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Macbeth Commentary - Act II.

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Act II. Scene I. - Inverness. Court within the Castle.

Macbeth: "Is this a dagger which I see before me...."

Banquo and son Fleance arrive at Macbeth's castle. Banquo is troubled by the Three Witches' prophecy and tells Macbeth this. Macbeth pretends not to take the Three Witches seriously. Learning from Banquo that King Duncan is asleep, Macbeth, alone, follows an imaginary dagger to King Duncan's bedchamber where he will kill him in his sleep...

Banquo and son Fleance are walking in the castle preceded by a servant bearing a torch. Fleance exclaims, "Hold [stop], take my sword. There's husbandry in heaven; / Their candles are all out" (Line 3). Fleance can't sleep, so troubled is he by his own thoughts: "A heavy summons lies like lead upon me, / And yet I would not sleep: merciful powers!" (Line 6).

Banquo suspects the presence of danger but can not say exactly what it is. Macbeth meets them and when the question "Who's there?" is asked, replies "A friend" (Lines 9-10).

Banquo is surprised Macbeth is not yet asleep and informs Macbeth that the King is asleep having been in "unusual pleasure," (been unusually happy), (Line 13). So pleased is the King with Lady Macbeth's hospitality that a diamond has been given to the generous host (Lady Macbeth).

Cryptically, Banquo mentions a dream he had of "the three weird sisters [The Three Witches]:" to Macbeth.

Macbeth replies that "I think not of them:" (Line 22). Macbeth does however want to discuss the Three Witches with Banquo in the future.

Macbeth now alone, sees a dagger, asking himself, "Is this a dagger which I see before me," which later sports "goats of blood," or becomes covered in blood before his eyes (Lines 32, 33 and 46).

He worries again and upon hearing a bell ring (Lady Macbeth's signal) proceeds towards King Duncan's chambers: "Hear it not [the bell], Duncan; for it is a knell [calling] / That summons thee [you, King Duncan] to heaven or to hell" (Line 63).

Act II. Scene II. - The Same.

Macbeth: "Will all great Neptune's ocean wash this blood / Clean from my hand?"

Lady Macbeth has drugged King Duncan's guards, allowing Macbeth to kill King Duncan unchallenged. Lady Macbeth was to have killed the King but his resemblance to her late father means Macbeth does the deed instead. A bell frightens Lady Macbeth and Macbeth too is nervous, but he announces that he did indeed kill King Duncan.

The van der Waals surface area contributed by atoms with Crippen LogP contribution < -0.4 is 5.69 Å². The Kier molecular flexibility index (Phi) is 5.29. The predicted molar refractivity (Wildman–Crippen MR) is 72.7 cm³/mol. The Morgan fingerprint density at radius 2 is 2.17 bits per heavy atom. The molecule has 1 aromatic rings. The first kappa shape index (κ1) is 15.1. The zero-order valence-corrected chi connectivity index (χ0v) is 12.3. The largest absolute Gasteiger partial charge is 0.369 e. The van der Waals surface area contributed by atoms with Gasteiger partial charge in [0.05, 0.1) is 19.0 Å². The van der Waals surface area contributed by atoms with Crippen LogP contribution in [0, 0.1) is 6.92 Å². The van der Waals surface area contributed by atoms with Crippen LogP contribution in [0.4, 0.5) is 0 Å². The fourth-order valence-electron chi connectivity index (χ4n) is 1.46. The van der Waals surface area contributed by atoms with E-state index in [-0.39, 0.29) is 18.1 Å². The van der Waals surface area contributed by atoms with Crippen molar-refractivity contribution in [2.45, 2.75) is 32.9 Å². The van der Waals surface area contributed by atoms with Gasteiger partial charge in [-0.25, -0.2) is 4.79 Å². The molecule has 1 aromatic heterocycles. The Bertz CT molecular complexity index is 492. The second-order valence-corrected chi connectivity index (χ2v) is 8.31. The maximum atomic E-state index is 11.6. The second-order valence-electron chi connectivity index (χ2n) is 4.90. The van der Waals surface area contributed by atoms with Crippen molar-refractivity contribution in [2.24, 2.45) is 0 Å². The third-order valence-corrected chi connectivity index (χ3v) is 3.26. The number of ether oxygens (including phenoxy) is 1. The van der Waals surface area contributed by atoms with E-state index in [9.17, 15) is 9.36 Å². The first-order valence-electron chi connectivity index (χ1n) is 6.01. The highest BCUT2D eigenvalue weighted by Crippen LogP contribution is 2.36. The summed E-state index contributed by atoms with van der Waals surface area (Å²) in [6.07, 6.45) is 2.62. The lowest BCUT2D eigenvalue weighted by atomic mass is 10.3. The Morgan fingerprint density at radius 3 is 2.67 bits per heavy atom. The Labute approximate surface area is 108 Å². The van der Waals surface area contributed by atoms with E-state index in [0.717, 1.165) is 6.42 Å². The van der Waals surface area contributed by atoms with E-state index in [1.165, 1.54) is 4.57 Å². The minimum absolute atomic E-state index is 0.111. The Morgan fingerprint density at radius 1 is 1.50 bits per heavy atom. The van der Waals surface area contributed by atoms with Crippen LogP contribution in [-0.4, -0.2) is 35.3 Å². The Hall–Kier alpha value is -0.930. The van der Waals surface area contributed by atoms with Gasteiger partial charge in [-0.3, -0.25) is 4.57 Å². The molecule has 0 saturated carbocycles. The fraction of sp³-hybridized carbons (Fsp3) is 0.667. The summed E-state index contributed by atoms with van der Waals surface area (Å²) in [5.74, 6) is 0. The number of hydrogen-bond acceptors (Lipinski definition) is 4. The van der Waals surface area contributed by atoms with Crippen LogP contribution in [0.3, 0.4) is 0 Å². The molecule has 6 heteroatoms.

Macbeth recounts that the two guards cried out "'Murder'" and later "'God bless us!'", Lady Macbeth telling her husband not to fret over such things and the fact that his conscience prevented him from saying "'Amen,'" when they said "'God bless us!'" Lady Macbeth tells her husband a little water will wash away their guilt and the two retire to their bedroom when knocking is later heard...

Lady Macbeth enters, remarking that the alcohol that has made the guards drunk has made her bold: "That which hath [has] made them drunk hath made me bold," (Line 1). She has drugged King Duncan's two guards. Macbeth enters and Lady Macbeth fears a bell which has sounded (Line 4) may have awakened the two guards without the murder having taken place.

We learn that Lady Macbeth was to have killed the King but the King's resemblance to her father stopped her. Macbeth announces that he has "done the deed" (Line 15) and asking if she heard, she replies only that she heard an owl scream and a cricket cry.

Macbeth was nervous and when two men in the adjoining room cried, "'Murder!'" and later "'God bless us!'" (Lines 24-30), Macbeth could not reply "'Amen,'" (Lines 30-32) as the other man did, variously interpreted as symbolic of the fact that Macbeth no longer sees himself as connected to God or on the side of good.

Macbeth thought he heard a voice say "'Sleep no more! / 'Macbeth does murder sleep,' the innocent sleep...", "'Glamis hath [has] murder'd sleep, and therefore Cawdor [Macbeth] / Shall sleep no more, Macbeth shall sleep no more!'" (Lines 42-44).

Lady Macbeth tells Macbeth not to think such things and to get some water to wash away the blood.